The island could also become a crucial provider of renewable-power-to-gas for Europe.
A group of European countries is looking to build a giant island in the North Sea in order to support up to 100 gigawatts of offshore wind projects.
If built, the island would be sited on the Dogger Bank, a large North Sea sandbank where the water depth ranges from 15 to 36 meters.
It is intended to act as a staging post for turbine operations and maintenance crews, as well as to provide a central connection for planned far-shore wind farms and host direct current lines acting as interconnectors between Denmark, Germany, Holland, Norway and the U.K.
“The cooperation will spend the coming years investigating feasibility and develop a model before deciding whether to go forward,” said Jesper Nørskov Rasmussen, press officer at Energinet.dk, the Danish transmission system operator (TSO).
The island might feature power-to-gas as a storage technique to utilize high volumes of wind generation, said Rasmussen. The North Sea is home to a sophisticated network of gas pipelines, which could help bring wind-generated gas to countries around Europe.
“A part of this work will be to include power-to-gas technology and other storage technologies,” he said. “What, when [and] how much is what we will look into further. It is too early to go into details.”
Energinet.dk was due this month to become the first commercial partner in a venture — unveiled in June 2016 by Dutch TSO TenneT — to build an island serving between 70 and 100 gigawatts of offshore wind capacity, along with island-based solar generation.
Also involved in the agreement is TenneT’s German subsidiary, which manages transmission infrastructure from the north coast down to the southeast border of Germany.
The proposed North Sea Wind Power Hub is seen as “an important next step towards accomplishing…the 2050 climate goals formulated in the Paris Agreement (COP21),” wrote TenneT in a press release this month.
“Discussions with other potential partners are ongoing, which not only include other North Sea TSOs but also other [infrastructure] companies. The goal is to achieve a multi-party consortium which will realize the North Sea Wind Power Hub project.”
Rasmussen said the total cost of the island, including electrical installations, had not been calculated. Just building the base, from sand and rocks, would cost an estimated €1.5 billion ($1.6 billion), he said.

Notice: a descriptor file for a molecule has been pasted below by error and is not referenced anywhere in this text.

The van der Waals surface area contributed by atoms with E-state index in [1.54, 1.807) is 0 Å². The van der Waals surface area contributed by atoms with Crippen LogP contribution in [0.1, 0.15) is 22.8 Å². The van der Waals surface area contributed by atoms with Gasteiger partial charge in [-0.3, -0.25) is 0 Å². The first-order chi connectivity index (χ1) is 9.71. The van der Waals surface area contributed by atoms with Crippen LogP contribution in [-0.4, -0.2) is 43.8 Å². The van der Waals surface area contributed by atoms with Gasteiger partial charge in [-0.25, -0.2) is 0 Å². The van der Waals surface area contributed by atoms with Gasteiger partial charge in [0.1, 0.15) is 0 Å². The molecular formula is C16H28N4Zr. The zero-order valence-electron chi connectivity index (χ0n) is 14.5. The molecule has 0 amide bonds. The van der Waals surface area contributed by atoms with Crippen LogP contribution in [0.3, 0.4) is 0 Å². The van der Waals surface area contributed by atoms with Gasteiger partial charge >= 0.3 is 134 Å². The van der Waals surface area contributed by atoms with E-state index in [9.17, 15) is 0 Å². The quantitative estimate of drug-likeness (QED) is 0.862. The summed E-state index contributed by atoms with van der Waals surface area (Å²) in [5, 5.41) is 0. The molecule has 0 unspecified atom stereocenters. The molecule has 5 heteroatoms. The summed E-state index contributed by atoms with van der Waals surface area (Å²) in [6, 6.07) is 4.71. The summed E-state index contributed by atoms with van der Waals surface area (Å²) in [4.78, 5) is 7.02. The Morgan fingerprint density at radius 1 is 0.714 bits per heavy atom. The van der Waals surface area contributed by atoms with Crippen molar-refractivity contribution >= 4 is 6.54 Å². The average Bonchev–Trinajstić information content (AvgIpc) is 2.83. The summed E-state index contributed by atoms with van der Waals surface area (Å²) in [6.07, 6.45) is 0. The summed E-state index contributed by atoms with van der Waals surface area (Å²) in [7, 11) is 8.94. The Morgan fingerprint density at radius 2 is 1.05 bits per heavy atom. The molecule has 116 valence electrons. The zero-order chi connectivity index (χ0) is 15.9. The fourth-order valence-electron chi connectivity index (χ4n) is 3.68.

TenneT and Energinet.dk claim the project will help deliver economies of scale for far-shore wind farms, and yield efficiencies by allowing direct current lines to double as interconnectors.
Staff, components and assembly workshops could all be stationed on the island to simplify offshore logistics. The North Sea Wind Power Hub would also boast an airport.
Given the vicinity of large wind turbines, “security regarding landing [and] takeoff is…one of the things that has to be looked carefully into,” Rasmussen said.
Figures from the European industry body WindEurope show 96.4 percent of all offshore wind capacity installed in 2016 took place in the North Sea.
The total capacity installed in the region topped 1.5 gigawatts, according to WindEurope’s latest statistical report. Cumulatively, the North Sea accounts for 72 percent of all offshore wind installed in Europe.
On that basis, the North Sea Wind Power Hub makes a lot of sense. But many other energy islands have been proposed — and then canceled.
In 2013, for example, the Belgian government proposed building a donut-shaped island in the North Sea to act as an offshore pumped hydro store for excess wind power. This idea appears to have been passed over by the North Sea Wind Power Hub designers at TenneT.
And in 2008, inventor Dominic Michaelis proposed using floating islands to develop ocean thermal energy conversion generation, as well as harnessing power from wind, solar, waves and sea currents.
Similar concepts have also been proposed for China, but to date the Asian giant has not even been able to successfully build out onshore eco-city plans.
Furthermore, it is not clear whether the U.K., a potentially major partner in the scheme, will support the North Sea Wind Power Hub, in light of its recent confirmation that it will start the process of leaving the European Union this month.
Nevertheless, said Rasmussen: “We hope that other North Sea transmission system operators will find the project interesting and join. Other partners can also be a part. There is no target or limit on partners.”